NEWTOWN, CONN. — Newtown observed Christmas amid snow-covered teddy bears, stockings, flowers and candles left in memorial to the 20 children and six educators gunned down at an elementary school just 11 days before the holiday.
The outpouring of support for this community continued through Christmas Eve, with visitors arriving at town hall with offerings of cards, handmade snowflakes and sympathy.
"We know that they'll feel loved. They'll feel that somebody actually cares," said Treyvon Smalls, a 15-year-old from a few towns away who arrived bearing hundreds of cards and paper snowflakes collected from around the state.
And on Christmas Day, out-of-town police officers were on duty to give police here a break.
"It's a nice thing that they can use us this way," Ted Latiak, a police detective from Greenwich, Conn., said Christmas morning, as he and a fellow detective, each working a half-day shift, came out of a store with bagels and coffee for other officers.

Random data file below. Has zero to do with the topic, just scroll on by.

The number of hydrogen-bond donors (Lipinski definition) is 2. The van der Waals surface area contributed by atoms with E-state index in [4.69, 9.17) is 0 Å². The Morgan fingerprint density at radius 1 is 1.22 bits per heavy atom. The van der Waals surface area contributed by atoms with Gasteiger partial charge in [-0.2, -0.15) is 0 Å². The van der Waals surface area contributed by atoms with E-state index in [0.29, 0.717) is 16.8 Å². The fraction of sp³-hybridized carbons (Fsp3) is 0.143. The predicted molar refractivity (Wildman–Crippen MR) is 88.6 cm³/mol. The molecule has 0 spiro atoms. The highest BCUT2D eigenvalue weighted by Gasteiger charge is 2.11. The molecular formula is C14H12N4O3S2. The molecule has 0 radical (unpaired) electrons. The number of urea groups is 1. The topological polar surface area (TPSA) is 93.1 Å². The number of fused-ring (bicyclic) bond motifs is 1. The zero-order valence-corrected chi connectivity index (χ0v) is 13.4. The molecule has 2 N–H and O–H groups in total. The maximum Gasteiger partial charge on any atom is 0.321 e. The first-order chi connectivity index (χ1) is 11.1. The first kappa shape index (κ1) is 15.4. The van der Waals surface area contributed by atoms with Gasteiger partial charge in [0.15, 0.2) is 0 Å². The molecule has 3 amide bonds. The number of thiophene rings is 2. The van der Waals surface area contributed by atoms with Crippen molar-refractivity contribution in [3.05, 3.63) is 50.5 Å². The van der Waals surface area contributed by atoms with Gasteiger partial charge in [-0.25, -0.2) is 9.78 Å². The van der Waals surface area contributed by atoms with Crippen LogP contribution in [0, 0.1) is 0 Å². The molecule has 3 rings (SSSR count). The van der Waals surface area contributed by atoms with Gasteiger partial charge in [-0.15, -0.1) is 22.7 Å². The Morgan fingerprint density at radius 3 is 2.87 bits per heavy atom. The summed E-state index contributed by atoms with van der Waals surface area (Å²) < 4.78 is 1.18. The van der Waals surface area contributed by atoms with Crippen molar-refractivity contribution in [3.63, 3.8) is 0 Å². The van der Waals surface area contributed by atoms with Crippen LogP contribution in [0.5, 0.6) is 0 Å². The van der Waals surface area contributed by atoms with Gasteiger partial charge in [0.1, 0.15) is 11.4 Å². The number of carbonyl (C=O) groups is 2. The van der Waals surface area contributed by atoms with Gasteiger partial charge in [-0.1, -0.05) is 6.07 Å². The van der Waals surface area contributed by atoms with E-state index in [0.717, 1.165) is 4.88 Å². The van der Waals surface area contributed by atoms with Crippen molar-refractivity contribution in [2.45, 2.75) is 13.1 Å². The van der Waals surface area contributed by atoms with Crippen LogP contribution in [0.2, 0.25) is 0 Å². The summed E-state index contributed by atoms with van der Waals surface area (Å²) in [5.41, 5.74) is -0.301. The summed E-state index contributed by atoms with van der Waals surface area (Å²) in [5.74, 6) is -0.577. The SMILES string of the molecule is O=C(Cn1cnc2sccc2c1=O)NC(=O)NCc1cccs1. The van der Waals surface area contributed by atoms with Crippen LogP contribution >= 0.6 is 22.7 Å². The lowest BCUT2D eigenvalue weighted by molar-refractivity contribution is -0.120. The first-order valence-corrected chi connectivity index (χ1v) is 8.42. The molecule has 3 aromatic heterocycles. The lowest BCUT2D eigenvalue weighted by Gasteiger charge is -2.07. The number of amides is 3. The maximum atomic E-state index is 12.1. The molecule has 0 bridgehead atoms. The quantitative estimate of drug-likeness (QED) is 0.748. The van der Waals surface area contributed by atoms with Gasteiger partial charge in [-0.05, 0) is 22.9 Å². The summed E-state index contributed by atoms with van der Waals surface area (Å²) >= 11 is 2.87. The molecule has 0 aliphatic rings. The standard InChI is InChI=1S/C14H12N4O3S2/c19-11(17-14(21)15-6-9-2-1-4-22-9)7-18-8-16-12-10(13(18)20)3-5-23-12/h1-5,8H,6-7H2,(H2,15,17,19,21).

At St. Rose of Lima Roman Catholic Church, which eight of the child victims of the massacre attended, the pastor told parishioners Tuesday at the second of four Masses that "today is the day we begin everything all over again."
Recalling the events at Sandy Hook Elementary School on Dec. 14, the Rev. Robert Weiss said: "The moment the first responder broke through the doors we knew good always overcomes evil."
"We know Christmas in a way we never ever thought we would know it," he said. "We need a little Christmas and we've been given it."
At the Trinity Episcopal Church, an overflow crowd of several hundred people attended Christmas Eve services. They were greeted by the sounds of a children's choir echoing throughout a sanctuary hall that had its walls decorated with green wreaths adorned with red bows.